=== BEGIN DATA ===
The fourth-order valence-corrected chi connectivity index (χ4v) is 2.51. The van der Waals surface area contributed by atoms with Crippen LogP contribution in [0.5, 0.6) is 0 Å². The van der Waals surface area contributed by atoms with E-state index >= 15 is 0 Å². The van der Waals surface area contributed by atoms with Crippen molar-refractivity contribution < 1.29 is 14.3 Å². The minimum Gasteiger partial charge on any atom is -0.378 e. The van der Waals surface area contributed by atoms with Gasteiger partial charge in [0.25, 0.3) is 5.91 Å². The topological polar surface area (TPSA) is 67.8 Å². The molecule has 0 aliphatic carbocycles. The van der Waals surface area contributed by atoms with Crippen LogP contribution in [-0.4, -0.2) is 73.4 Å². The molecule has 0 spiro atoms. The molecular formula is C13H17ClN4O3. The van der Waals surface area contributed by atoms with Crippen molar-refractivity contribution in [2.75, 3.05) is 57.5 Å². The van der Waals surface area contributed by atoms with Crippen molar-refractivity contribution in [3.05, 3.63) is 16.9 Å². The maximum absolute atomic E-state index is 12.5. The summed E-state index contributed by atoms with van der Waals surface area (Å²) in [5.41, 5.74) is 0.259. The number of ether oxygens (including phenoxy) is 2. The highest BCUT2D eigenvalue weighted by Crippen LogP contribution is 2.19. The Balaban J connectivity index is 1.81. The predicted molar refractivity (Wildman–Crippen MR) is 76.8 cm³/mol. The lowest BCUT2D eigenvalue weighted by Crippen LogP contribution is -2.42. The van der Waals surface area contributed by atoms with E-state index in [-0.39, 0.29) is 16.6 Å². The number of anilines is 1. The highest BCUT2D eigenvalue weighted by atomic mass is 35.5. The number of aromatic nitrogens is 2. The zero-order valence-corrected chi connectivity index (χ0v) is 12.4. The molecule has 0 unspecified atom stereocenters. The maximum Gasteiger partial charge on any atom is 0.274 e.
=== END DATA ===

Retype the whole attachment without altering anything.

The fourth-order valence-corrected chi connectivity index (χ4v) is 2.51. The van der Waals surface area contributed by atoms with Crippen LogP contribution in [0.5, 0.6) is 0 Å². The van der Waals surface area contributed by atoms with E-state index >= 15 is 0 Å². The van der Waals surface area contributed by atoms with Crippen molar-refractivity contribution < 1.29 is 14.3 Å². The minimum Gasteiger partial charge on any atom is -0.378 e. The van der Waals surface area contributed by atoms with Gasteiger partial charge in [0.25, 0.3) is 5.91 Å². The topological polar surface area (TPSA) is 67.8 Å². The molecule has 0 aliphatic carbocycles. The van der Waals surface area contributed by atoms with Crippen LogP contribution in [-0.4, -0.2) is 73.4 Å². The molecule has 0 spiro atoms. The molecular formula is C13H17ClN4O3. The van der Waals surface area contributed by atoms with Crippen molar-refractivity contribution in [2.75, 3.05) is 57.5 Å². The van der Waals surface area contributed by atoms with Crippen molar-refractivity contribution in [3.05, 3.63) is 16.9 Å². The maximum absolute atomic E-state index is 12.5. The summed E-state index contributed by atoms with van der Waals surface area (Å²) in [5.41, 5.74) is 0.259. The number of ether oxygens (including phenoxy) is 2. The highest BCUT2D eigenvalue weighted by Crippen LogP contribution is 2.19. The Balaban J connectivity index is 1.81. The predicted molar refractivity (Wildman–Crippen MR) is 76.8 cm³/mol. The lowest BCUT2D eigenvalue weighted by Crippen LogP contribution is -2.42. The van der Waals surface area contributed by atoms with E-state index in [-0.39, 0.29) is 16.6 Å². The number of anilines is 1. The highest BCUT2D eigenvalue weighted by atomic mass is 35.5. The number of aromatic nitrogens is 2. The zero-order valence-corrected chi connectivity index (χ0v) is 12.4. The molecule has 0 unspecified atom stereocenters. The maximum Gasteiger partial charge on any atom is 0.274 e.